Mystics draft pick Shakira Austin excited to return home originally appeared on NBC Sports Washington
WASHINGTON — Ole Miss star Shakira Austin is coming home and there couldn’t be a better opportunity for the 6-foot-5 forward to begin her professional basketball career.
The Washington Mystics selected her with the third overall pick in the 2022 WNBA Draft. A local player who finished her high school career just down the road at Riverdale Baptist in Upper Marlboro, Md.
Luckily for her, the Mystics do not have to rely on their top draft pick carrying them to wins in her first season, unlike what is normally awaiting may lottery selections. As currently constructed, the Mystics are a championship-contending team when healthy.
Austin is expected to be just the eighth or ninth player in the rotation to start the season according to head coach and general manager Mike Thibault. That is an ideal situation for a player who’s trying to get her feet wet in the WNBA.
“I feel like I got lucky,” Austin told the media after her selection. “To be in a position to learn from vets and people who you just look up to as role players, it’s just an amazing feeling. I feel like this opportunity is going to bring the best out of me, and I’m ready to just start a career in D.C. back home. It’s just an honor.”
“I’m going to have a long career, a successful career,” Austin continued. “And coming into the Mystics I feel like it’s just the best opportunity possible for me to learn and take my time but also learn from the best. That’s a championship-level team, and that’s where I’m meant to be.”
That alleviates pressure right away for a young star that faces a big challenge to stick on a roster in the years to come. No learning on the fly. She’ll be under the tutelage of the winningest head coach in WNBA history. Also, a coach with a proven history of developing players.
From the start of the draft process, she knew that Washington could be an option. Coming back to not only the area where she went to high school (she also spent time at Colonial Forge High School in Fredericksburg, Va.), but also to the school where she started her collegiate career: the University of Maryland.
She played her first two seasons in College Park – less than 15 miles from the Mystics’ Entertainment and Sports Arena. Playing for the Mystics was certainly one of the destinations of choice.
“My dad, my family – I have my mom, who wanted me to go to Atlanta – my dad pushing for D.C., so I think my dad’s prayer worked a little bit more,” Austin said. “But we’re just excited, like I said, just for this opportunity to be able to learn and to really grow and to be able to help a community that I’ve been playing in, that I’m familiar with, the DMV. That’s my home. To be able to bring a championship there is now my next goal.”
There’s long been a Maryland-to-Mystics mini-pipeline. Tianna Hawkins and Shatori Walker-Kimbrough are former Terps. There are also former Mystics Kristi Toliver and Crystal Langhorne just to name a few.
It made scouting Austin a little bit easier her first two seasons in college. Bringing her back home, though, wasn’t necessarily a factor in selecting her.
“I don’t care where they’re from. They can be from Mars. It doesn’t matter to me,” Thibault told the media after the draft. “We want to get the player that is talented but they fit with our group, they’re unselfish, that they have a team concept first, and I felt both players we drafted to excel in those areas.”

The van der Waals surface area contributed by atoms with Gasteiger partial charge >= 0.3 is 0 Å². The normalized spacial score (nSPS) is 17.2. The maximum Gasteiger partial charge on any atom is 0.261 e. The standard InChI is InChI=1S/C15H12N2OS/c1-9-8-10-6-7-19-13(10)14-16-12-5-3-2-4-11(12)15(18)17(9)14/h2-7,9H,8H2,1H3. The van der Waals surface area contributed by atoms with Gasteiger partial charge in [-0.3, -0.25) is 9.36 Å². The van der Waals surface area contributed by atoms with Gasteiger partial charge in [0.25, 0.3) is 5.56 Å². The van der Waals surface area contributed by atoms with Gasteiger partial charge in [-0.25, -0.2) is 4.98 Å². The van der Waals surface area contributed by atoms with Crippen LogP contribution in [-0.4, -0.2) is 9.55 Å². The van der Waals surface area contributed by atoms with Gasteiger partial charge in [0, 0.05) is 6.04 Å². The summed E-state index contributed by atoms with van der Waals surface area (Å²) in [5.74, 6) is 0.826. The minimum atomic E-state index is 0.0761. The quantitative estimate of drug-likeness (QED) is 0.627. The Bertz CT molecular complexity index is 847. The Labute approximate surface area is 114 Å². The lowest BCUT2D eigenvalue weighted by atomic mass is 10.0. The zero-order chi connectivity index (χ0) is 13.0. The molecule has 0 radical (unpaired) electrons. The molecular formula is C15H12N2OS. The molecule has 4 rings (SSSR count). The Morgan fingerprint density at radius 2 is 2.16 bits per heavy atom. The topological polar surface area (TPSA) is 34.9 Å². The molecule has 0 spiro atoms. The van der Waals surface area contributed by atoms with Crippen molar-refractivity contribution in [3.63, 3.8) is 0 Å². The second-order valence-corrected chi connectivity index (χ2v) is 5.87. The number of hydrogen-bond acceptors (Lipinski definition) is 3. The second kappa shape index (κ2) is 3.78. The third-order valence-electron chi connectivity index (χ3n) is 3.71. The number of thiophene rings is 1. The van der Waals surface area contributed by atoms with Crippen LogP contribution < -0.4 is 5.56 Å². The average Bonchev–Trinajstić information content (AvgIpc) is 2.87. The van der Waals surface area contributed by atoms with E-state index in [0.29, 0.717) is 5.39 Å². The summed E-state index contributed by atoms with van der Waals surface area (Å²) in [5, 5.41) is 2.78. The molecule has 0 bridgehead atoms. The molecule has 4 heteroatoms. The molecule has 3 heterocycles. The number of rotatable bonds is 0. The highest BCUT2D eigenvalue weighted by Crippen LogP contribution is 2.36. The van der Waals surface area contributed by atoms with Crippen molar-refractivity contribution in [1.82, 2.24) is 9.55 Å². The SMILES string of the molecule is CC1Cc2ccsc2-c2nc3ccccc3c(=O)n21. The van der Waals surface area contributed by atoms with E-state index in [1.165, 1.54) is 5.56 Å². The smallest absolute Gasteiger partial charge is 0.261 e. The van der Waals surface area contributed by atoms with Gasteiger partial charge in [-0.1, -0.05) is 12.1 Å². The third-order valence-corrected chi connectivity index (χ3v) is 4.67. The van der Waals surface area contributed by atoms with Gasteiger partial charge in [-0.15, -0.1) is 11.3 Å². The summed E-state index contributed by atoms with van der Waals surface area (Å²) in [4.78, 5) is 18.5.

Still, Austin will have an impact with Washington during her rookie season. Whether that ends with a deep playoff run or another high draft pick will be contingent on the players in front of her. That was going to be the case with any draft pick in this year’s class.
But Austin’s ability to impact the game with her defensive skills will be valuable. And, she’ll get the chance to learn behind some of the best perimeter and interior defenders in the sport. Four Mystics have earned All-Defensive Team honors in their careers – Alysha Clark, Natasha Cloud, Ariel Atkins, Elizabeth Williams. Each in their own way are known for how they impact that side of the court.
She’ll be able to learn behind all of them, practice against all of them, and not be thrust into a perform-now situation. Already, she knows that is how she can fit in.
“For me, it’s just about maintaining my energy coming into the pros,” Austin said. “I’m really just focused on my defense. I’m pretty sure that’s going to be able to translate easier than my offense, and that’s going to get me time on the floor and that’ll build my confidence as well.
“Just not expecting too much from myself is really where I’m headed mentally, but also knowing that I’m playing for somebody who understands my game, and it doesn’t matter if I’m at the five or the four, it’s just about getting that time on the floor.”
It should be comfortable for Austin – as comfortable as it can be for a prospect. She’s back home. She’s on a franchise that’s not relying on her talents right away. Learning behind some of the WNBA’s best is just an added bonus.
And on top of it all, the organization was really excited to draft her.
“When you have an opportunity to draft a 6-foot-6 post player who’s athletic, can play both positions, can run all day, I think it’s a rare thing… when you have a young player at that position, who buys into all the things at the defensive end, that’s a good way to make your mark with a team right away,” Thibault said.
“I think we’re seeing a player in front of us that’s only going to get better, that in the long run for this franchise gives us a solid piece for a lot of years to come,” he added.